Monday, September 7, 2015

Water on the Brain

This summer marks the 11th year that Paul Kratter and I have organized a trip into the Sierra back country to paint with other artists for a number of days. The other artists on this trip were Ernesto Nemesio, Suzie Baker, Lori Putnam, Aimee Erickson, and Carol Marine. This year we chose (for the fourth time) Garnet Lake, which sits on the east side of the Sierra crest between Thousand Island Lake, and Lake Ediza. All these drainages form the headwaters of the San Joaquin River, which ends up in California's Central Valley. Surprisingly the headwaters were still running, and the lake, though down a bit, had plenty of water in it, but the only snow in sight was two permanent glaciers on Mt. Ritter and Banner that have been shrinking in size since the first time we saw them in 2006. This was the warmest weather we ever had, and there was also a fair amount of smoke from time to time throughout the week, a reminder of the fires that were burning north of us around Tioga Pass.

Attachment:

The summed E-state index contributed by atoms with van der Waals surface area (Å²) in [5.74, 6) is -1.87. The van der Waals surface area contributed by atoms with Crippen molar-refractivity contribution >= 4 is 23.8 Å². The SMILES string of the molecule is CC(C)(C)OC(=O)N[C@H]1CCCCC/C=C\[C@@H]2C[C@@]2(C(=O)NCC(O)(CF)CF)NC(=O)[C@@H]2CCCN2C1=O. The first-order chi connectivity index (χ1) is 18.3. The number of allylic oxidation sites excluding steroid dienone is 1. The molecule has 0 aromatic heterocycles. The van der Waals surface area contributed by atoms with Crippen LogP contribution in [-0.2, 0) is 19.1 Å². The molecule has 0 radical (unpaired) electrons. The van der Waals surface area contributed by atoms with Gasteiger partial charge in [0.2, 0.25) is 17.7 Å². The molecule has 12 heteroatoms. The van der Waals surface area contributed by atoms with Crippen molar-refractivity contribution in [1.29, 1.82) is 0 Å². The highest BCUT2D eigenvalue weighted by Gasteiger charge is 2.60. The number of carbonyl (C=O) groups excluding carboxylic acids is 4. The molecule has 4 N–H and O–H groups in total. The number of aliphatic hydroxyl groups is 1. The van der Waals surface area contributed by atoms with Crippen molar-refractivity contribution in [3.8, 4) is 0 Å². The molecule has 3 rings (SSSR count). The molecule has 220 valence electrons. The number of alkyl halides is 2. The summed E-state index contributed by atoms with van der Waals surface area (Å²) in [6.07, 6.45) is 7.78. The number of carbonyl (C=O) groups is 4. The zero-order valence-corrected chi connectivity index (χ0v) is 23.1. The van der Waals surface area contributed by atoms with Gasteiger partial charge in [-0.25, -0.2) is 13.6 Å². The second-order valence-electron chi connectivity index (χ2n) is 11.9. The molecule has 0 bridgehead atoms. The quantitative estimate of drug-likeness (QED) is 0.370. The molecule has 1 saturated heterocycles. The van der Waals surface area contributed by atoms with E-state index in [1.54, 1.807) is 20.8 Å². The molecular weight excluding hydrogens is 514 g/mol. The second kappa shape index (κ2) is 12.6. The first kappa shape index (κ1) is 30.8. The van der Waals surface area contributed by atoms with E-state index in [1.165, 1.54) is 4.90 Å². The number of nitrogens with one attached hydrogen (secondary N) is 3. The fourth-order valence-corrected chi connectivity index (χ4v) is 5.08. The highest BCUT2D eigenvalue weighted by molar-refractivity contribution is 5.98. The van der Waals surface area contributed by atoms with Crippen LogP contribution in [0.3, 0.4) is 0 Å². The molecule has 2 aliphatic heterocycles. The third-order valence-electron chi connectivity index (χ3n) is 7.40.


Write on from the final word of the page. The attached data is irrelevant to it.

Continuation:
One of the interesting features of this location is a basin at the upper west end of the lake that sits right below Mt. Banner, and contains a large shallow melt pond, filled with boulders, surrounded by a large meadow. We first hiked up there in 2006, and though we were able to briefly paint there in 2007 before bad weather drove us out, I have long wanted to get back up there to paint again. This year I was able to get up there for 3 days in a row, in perfect weather. The place has a magical aspect to it.... something to do with the range of color in the water due to depth, as well as how the reflection of the sky can impede, adding another range of blue. Of course the overall location is rather spectacular, plus one gets to share it with other artists. After waiting for 8 years, I was not disappointed in either the aesthetics, or the challenge of painting up there.